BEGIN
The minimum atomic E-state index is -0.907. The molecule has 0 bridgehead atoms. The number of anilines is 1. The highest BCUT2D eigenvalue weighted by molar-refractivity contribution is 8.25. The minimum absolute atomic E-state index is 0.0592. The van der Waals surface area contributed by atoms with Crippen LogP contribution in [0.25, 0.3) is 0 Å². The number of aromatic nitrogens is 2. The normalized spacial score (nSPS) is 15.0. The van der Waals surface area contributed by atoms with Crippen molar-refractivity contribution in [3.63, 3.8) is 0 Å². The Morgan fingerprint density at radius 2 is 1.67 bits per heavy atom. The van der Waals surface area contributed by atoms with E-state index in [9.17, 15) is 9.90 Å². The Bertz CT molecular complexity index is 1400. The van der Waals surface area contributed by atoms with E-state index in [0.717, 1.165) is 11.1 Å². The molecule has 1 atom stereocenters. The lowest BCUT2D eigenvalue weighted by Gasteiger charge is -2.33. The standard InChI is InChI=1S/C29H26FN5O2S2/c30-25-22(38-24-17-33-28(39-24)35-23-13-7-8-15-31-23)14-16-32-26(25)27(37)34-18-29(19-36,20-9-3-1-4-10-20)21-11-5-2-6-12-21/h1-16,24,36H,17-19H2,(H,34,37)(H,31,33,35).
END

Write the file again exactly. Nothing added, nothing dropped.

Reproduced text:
The minimum atomic E-state index is -0.907. The molecule has 0 bridgehead atoms. The number of anilines is 1. The highest BCUT2D eigenvalue weighted by molar-refractivity contribution is 8.25. The minimum absolute atomic E-state index is 0.0592. The van der Waals surface area contributed by atoms with Crippen LogP contribution in [0.25, 0.3) is 0 Å². The number of aromatic nitrogens is 2. The normalized spacial score (nSPS) is 15.0. The van der Waals surface area contributed by atoms with Crippen molar-refractivity contribution in [3.63, 3.8) is 0 Å². The Morgan fingerprint density at radius 2 is 1.67 bits per heavy atom. The van der Waals surface area contributed by atoms with E-state index in [9.17, 15) is 9.90 Å². The Bertz CT molecular complexity index is 1400. The van der Waals surface area contributed by atoms with E-state index in [0.717, 1.165) is 11.1 Å². The molecule has 1 atom stereocenters. The lowest BCUT2D eigenvalue weighted by Gasteiger charge is -2.33. The standard InChI is InChI=1S/C29H26FN5O2S2/c30-25-22(38-24-17-33-28(39-24)35-23-13-7-8-15-31-23)14-16-32-26(25)27(37)34-18-29(19-36,20-9-3-1-4-10-20)21-11-5-2-6-12-21/h1-16,24,36H,17-19H2,(H,34,37)(H,31,33,35).